Enrile claims opposition to 'military junta' drove him to leave Ferdinand Marcos

'WITNESS TO HISTORY.' Ex-senator Bongbong Marcos interviews Juan Ponce Enrile, former defense minister of his father, Ferdinand Marcos. Screenshot from Bongbong's YouTube account

'WITNESS TO HISTORY.' Ex-senator Bongbong Marcos interviews Juan Ponce Enrile, former defense minister of his father, Ferdinand Marcos.

Screenshot from Bongbong's YouTube account

Former senator Juan Ponce Enrile said he contemplated leaving the Cabinet of Ferdinand Marcos as early as July 1985 – months ahead of the EDSA People Power Revolution – because he learned that a "military junta" planned to have him killed should anything happen to the dictator.

Enrile made this claim in the second episode of JPE: A Witness to History, where he was interviewed by the late strongman's son, former senator Ferdinand "Bongbong" Marcos Jr, as part of what they called their joint effort to "correct the distortions of history." It was aired a day after the 46th anniversary of the declaration of Martial Law, which Enrile had implemented as Marcos' defense chief.

"Maybe this is the first this information has seen the light of day. The uprising of what became EDSA was not a break with my father, but it was an opposition to this junta?" Bongbong asked.

Enrile answered: "Correct. It just so happened that on the way to [Camp] Aguinaldo, we were going to be arrested by the presidential guards because of information that you got, that the Palace got [that we were plotting something]. Naturally we had no other way but to defend ourselves."

Enrile's decision to "withdraw support" from Marcos, along with top military officials at the time like then-Armed Forces of the Philippines vice chief of staff Fidel Ramos, was a pivotal event in the EDSA Revolution that led to the ouster of Marcos on February 25, 1986.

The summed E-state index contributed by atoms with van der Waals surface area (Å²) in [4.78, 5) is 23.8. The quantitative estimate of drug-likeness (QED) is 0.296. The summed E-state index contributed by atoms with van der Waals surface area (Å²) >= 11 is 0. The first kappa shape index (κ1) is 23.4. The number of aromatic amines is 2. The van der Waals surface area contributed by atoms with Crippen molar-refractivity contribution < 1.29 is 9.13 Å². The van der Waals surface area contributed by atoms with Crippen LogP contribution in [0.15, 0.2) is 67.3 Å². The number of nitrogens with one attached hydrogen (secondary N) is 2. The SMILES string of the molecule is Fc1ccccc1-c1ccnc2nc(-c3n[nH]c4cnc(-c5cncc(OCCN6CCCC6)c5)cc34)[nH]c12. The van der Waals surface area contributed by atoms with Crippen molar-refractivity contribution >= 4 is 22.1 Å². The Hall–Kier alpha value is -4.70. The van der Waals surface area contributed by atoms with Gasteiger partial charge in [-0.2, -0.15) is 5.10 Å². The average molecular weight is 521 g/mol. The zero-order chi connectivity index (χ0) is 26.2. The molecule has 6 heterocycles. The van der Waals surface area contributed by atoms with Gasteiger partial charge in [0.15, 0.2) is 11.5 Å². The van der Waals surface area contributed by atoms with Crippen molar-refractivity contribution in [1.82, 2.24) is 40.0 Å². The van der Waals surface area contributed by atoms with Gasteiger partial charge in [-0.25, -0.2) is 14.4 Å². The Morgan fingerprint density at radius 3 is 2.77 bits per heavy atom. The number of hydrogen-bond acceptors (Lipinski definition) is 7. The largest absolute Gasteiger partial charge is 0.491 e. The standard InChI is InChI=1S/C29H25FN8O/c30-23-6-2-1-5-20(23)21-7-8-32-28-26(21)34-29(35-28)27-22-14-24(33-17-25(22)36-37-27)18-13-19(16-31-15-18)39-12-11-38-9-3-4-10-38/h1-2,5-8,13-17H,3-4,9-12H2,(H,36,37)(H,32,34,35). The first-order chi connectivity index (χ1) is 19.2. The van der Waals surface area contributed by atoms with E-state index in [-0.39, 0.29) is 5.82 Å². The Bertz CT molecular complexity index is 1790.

But 32 years ago, Enrile said he withdrew support from Marcos because Cory Aquino was the real winner of the February 7, 1986 presidential election. 

"I would rather die serving my people honestly with a clear conscience, instead of serving a regime I cannot accept as a legitimate one," The Guardian quoted Enrile as saying on February 22, 1986, the first day of the 4-day bloodless revolution.

Military junta

In his téte-a-téte with Bongbong, Enrile said he feared for his life because he learned that he was on the kill list of the military junta – composed of then-military chief Fabian Ver, and the chiefs of main military services and the Coast Guard – since he was seen as a "hindrance to their political objectives."

"They were saying that we were planning something, although to be truthful, we were organizing because we received information that there was a military junta. And I was supposed to be executed by that junta if something happens to the President," he said.

Enrile claimed he "didn't even know" that Marcos, whose government he served for 20 years in various senior Cabinet positions, was sick then. At the time, rumors were rife that Marcos suffered from lupus, which turned out to be true. (READ: Enrile's tale: Hypocrisy and contradictions)

Enrile said he did the interview with Bongbong to correct the "distortions of history" due to "yellow propaganda," a reference to the current political opposition represented by the Liberal Party.

The first part of the interview, aired on the eve of the commemoration of the Martial Law declaration, was focused on sanitizing the dark chapter of Philippine history, drawing criticism from Martial Law victims and their families, among others. 

"History was totally distorted to favor one group. Little by little, the truth will come out…. I do not manufacture facts. I do not lie to the people. I have not manipulated the events. I dealt with them as I face them," Enrile said. (LIST: False claims of Juan Ponce Enrile on Martial Law– Rappler.com

Aika Rey

Aika Rey covers the Philippine Senate for Rappler. Before writing about politicians, she covered budget, labor, and transportation issues.

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